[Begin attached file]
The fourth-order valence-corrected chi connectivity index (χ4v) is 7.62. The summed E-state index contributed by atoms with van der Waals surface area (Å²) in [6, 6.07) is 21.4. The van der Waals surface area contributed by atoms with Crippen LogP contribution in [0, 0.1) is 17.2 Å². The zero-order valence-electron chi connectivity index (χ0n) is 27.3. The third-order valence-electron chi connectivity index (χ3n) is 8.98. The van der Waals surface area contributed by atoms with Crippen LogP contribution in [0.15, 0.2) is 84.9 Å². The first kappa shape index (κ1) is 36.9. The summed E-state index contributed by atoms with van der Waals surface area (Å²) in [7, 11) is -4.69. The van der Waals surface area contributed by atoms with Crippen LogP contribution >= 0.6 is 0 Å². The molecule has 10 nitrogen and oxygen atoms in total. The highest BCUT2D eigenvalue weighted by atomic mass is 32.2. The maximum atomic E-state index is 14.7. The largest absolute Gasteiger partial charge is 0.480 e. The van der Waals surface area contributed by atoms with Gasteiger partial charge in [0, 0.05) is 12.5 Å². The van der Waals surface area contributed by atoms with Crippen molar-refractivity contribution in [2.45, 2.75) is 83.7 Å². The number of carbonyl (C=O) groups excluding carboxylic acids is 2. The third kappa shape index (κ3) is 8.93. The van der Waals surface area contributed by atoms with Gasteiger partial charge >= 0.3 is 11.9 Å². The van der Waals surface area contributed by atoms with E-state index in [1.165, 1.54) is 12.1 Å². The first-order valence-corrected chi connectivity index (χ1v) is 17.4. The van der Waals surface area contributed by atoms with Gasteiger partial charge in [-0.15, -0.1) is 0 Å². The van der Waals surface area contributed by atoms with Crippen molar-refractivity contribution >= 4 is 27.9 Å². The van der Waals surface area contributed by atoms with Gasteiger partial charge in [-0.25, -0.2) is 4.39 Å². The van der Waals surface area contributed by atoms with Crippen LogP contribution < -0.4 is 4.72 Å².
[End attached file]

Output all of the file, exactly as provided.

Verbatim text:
The fourth-order valence-corrected chi connectivity index (χ4v) is 7.62. The summed E-state index contributed by atoms with van der Waals surface area (Å²) in [6, 6.07) is 21.4. The van der Waals surface area contributed by atoms with Crippen LogP contribution in [0, 0.1) is 17.2 Å². The zero-order valence-electron chi connectivity index (χ0n) is 27.3. The third-order valence-electron chi connectivity index (χ3n) is 8.98. The van der Waals surface area contributed by atoms with Crippen LogP contribution in [0.15, 0.2) is 84.9 Å². The first kappa shape index (κ1) is 36.9. The summed E-state index contributed by atoms with van der Waals surface area (Å²) in [7, 11) is -4.69. The van der Waals surface area contributed by atoms with Crippen LogP contribution >= 0.6 is 0 Å². The molecule has 10 nitrogen and oxygen atoms in total. The highest BCUT2D eigenvalue weighted by atomic mass is 32.2. The maximum atomic E-state index is 14.7. The largest absolute Gasteiger partial charge is 0.480 e. The van der Waals surface area contributed by atoms with Gasteiger partial charge in [0, 0.05) is 12.5 Å². The van der Waals surface area contributed by atoms with Crippen molar-refractivity contribution in [2.45, 2.75) is 83.7 Å². The number of carbonyl (C=O) groups excluding carboxylic acids is 2. The third kappa shape index (κ3) is 8.93. The van der Waals surface area contributed by atoms with Gasteiger partial charge >= 0.3 is 11.9 Å². The van der Waals surface area contributed by atoms with E-state index in [1.165, 1.54) is 12.1 Å². The first-order valence-corrected chi connectivity index (χ1v) is 17.4. The van der Waals surface area contributed by atoms with Gasteiger partial charge in [-0.15, -0.1) is 0 Å². The van der Waals surface area contributed by atoms with Crippen molar-refractivity contribution >= 4 is 27.9 Å². The van der Waals surface area contributed by atoms with Gasteiger partial charge in [-0.25, -0.2) is 4.39 Å². The van der Waals surface area contributed by atoms with Crippen LogP contribution < -0.4 is 4.72 Å².